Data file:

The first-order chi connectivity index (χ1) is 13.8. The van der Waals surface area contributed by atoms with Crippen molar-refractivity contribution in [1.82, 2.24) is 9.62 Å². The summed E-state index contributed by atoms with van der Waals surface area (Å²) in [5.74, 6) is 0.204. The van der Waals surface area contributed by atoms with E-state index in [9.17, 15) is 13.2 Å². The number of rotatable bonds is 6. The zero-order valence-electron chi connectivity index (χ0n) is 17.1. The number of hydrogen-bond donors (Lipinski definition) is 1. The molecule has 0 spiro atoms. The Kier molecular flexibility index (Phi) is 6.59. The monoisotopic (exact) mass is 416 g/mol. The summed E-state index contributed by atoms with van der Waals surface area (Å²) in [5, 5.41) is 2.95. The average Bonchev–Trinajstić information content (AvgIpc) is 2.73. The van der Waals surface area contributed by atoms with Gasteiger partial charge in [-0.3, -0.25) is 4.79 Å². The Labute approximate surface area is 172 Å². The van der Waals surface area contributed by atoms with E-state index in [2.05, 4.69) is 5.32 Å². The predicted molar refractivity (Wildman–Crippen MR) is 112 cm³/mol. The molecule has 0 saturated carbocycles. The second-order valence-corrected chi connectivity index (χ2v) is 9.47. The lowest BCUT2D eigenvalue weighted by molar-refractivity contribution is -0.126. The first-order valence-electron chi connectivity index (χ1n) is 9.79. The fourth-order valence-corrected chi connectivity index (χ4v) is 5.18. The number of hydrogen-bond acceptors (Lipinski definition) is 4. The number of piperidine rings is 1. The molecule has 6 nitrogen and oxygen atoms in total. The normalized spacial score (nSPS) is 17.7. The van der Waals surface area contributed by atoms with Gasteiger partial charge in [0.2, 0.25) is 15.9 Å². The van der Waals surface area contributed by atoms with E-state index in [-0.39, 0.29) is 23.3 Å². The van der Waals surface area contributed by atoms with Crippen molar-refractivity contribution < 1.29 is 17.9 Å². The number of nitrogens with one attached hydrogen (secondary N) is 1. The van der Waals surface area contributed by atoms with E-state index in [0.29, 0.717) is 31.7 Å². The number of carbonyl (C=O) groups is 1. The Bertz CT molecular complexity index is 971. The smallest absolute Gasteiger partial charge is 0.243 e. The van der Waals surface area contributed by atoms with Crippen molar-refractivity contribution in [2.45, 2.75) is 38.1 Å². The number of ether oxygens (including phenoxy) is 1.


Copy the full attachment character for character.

The first-order chi connectivity index (χ1) is 13.8. The van der Waals surface area contributed by atoms with Crippen molar-refractivity contribution in [1.82, 2.24) is 9.62 Å². The summed E-state index contributed by atoms with van der Waals surface area (Å²) in [5.74, 6) is 0.204. The van der Waals surface area contributed by atoms with E-state index in [9.17, 15) is 13.2 Å². The number of rotatable bonds is 6. The zero-order valence-electron chi connectivity index (χ0n) is 17.1. The number of hydrogen-bond donors (Lipinski definition) is 1. The molecule has 0 spiro atoms. The Kier molecular flexibility index (Phi) is 6.59. The monoisotopic (exact) mass is 416 g/mol. The summed E-state index contributed by atoms with van der Waals surface area (Å²) in [5, 5.41) is 2.95. The average Bonchev–Trinajstić information content (AvgIpc) is 2.73. The van der Waals surface area contributed by atoms with Gasteiger partial charge in [-0.3, -0.25) is 4.79 Å². The Labute approximate surface area is 172 Å². The van der Waals surface area contributed by atoms with E-state index in [2.05, 4.69) is 5.32 Å². The predicted molar refractivity (Wildman–Crippen MR) is 112 cm³/mol. The molecule has 0 saturated carbocycles. The second-order valence-corrected chi connectivity index (χ2v) is 9.47. The lowest BCUT2D eigenvalue weighted by molar-refractivity contribution is -0.126. The first-order valence-electron chi connectivity index (χ1n) is 9.79. The fourth-order valence-corrected chi connectivity index (χ4v) is 5.18. The number of hydrogen-bond acceptors (Lipinski definition) is 4. The number of piperidine rings is 1. The molecule has 6 nitrogen and oxygen atoms in total. The normalized spacial score (nSPS) is 17.7. The van der Waals surface area contributed by atoms with Gasteiger partial charge in [0.2, 0.25) is 15.9 Å². The van der Waals surface area contributed by atoms with E-state index in [-0.39, 0.29) is 23.3 Å². The van der Waals surface area contributed by atoms with Crippen molar-refractivity contribution < 1.29 is 17.9 Å². The number of nitrogens with one attached hydrogen (secondary N) is 1. The van der Waals surface area contributed by atoms with E-state index in [0.29, 0.717) is 31.7 Å². The number of carbonyl (C=O) groups is 1. The Bertz CT molecular complexity index is 971. The smallest absolute Gasteiger partial charge is 0.243 e. The van der Waals surface area contributed by atoms with Crippen molar-refractivity contribution in [2.45, 2.75) is 38.1 Å². The number of ether oxygens (including phenoxy) is 1.